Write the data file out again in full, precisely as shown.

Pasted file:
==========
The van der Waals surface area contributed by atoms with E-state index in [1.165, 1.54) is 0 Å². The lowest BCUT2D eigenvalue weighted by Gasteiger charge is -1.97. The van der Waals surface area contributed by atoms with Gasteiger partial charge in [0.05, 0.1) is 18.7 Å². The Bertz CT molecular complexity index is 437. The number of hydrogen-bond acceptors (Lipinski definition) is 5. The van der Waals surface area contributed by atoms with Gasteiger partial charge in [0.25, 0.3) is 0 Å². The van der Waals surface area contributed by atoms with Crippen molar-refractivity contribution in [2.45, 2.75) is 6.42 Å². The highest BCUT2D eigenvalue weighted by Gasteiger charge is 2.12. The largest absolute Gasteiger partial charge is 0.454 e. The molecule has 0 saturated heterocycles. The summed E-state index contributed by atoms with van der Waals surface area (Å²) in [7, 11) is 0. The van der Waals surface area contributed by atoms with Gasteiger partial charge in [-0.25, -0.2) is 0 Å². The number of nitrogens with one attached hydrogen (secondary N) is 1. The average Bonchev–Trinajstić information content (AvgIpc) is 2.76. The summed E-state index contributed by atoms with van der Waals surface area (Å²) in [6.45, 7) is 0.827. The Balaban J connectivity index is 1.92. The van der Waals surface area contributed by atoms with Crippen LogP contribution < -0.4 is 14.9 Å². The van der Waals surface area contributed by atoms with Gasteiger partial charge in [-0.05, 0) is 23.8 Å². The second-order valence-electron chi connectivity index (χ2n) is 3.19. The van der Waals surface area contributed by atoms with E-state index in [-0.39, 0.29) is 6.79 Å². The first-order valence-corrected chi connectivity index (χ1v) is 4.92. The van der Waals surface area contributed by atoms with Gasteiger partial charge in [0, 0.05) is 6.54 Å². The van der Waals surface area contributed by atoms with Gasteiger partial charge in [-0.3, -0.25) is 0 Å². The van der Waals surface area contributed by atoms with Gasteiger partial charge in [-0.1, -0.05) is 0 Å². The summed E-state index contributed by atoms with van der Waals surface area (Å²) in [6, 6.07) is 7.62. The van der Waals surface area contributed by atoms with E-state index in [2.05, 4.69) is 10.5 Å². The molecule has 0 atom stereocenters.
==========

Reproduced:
The van der Waals surface area contributed by atoms with E-state index in [1.165, 1.54) is 0 Å². The lowest BCUT2D eigenvalue weighted by Gasteiger charge is -1.97. The van der Waals surface area contributed by atoms with Gasteiger partial charge in [0.05, 0.1) is 18.7 Å². The Bertz CT molecular complexity index is 437. The number of hydrogen-bond acceptors (Lipinski definition) is 5. The van der Waals surface area contributed by atoms with Gasteiger partial charge in [0.25, 0.3) is 0 Å². The van der Waals surface area contributed by atoms with Crippen molar-refractivity contribution in [2.45, 2.75) is 6.42 Å². The highest BCUT2D eigenvalue weighted by Gasteiger charge is 2.12. The largest absolute Gasteiger partial charge is 0.454 e. The molecule has 0 saturated heterocycles. The summed E-state index contributed by atoms with van der Waals surface area (Å²) in [7, 11) is 0. The van der Waals surface area contributed by atoms with Gasteiger partial charge in [-0.25, -0.2) is 0 Å². The number of nitrogens with one attached hydrogen (secondary N) is 1. The average Bonchev–Trinajstić information content (AvgIpc) is 2.76. The summed E-state index contributed by atoms with van der Waals surface area (Å²) in [6.45, 7) is 0.827. The Balaban J connectivity index is 1.92. The van der Waals surface area contributed by atoms with Crippen LogP contribution < -0.4 is 14.9 Å². The van der Waals surface area contributed by atoms with Gasteiger partial charge in [-0.05, 0) is 23.8 Å². The second-order valence-electron chi connectivity index (χ2n) is 3.19. The van der Waals surface area contributed by atoms with E-state index in [-0.39, 0.29) is 6.79 Å². The first-order valence-corrected chi connectivity index (χ1v) is 4.92. The van der Waals surface area contributed by atoms with Gasteiger partial charge in [0, 0.05) is 6.54 Å². The van der Waals surface area contributed by atoms with Gasteiger partial charge in [-0.3, -0.25) is 0 Å². The van der Waals surface area contributed by atoms with Gasteiger partial charge in [-0.1, -0.05) is 0 Å². The summed E-state index contributed by atoms with van der Waals surface area (Å²) in [6, 6.07) is 7.62. The van der Waals surface area contributed by atoms with E-state index in [2.05, 4.69) is 10.5 Å². The molecule has 0 atom stereocenters.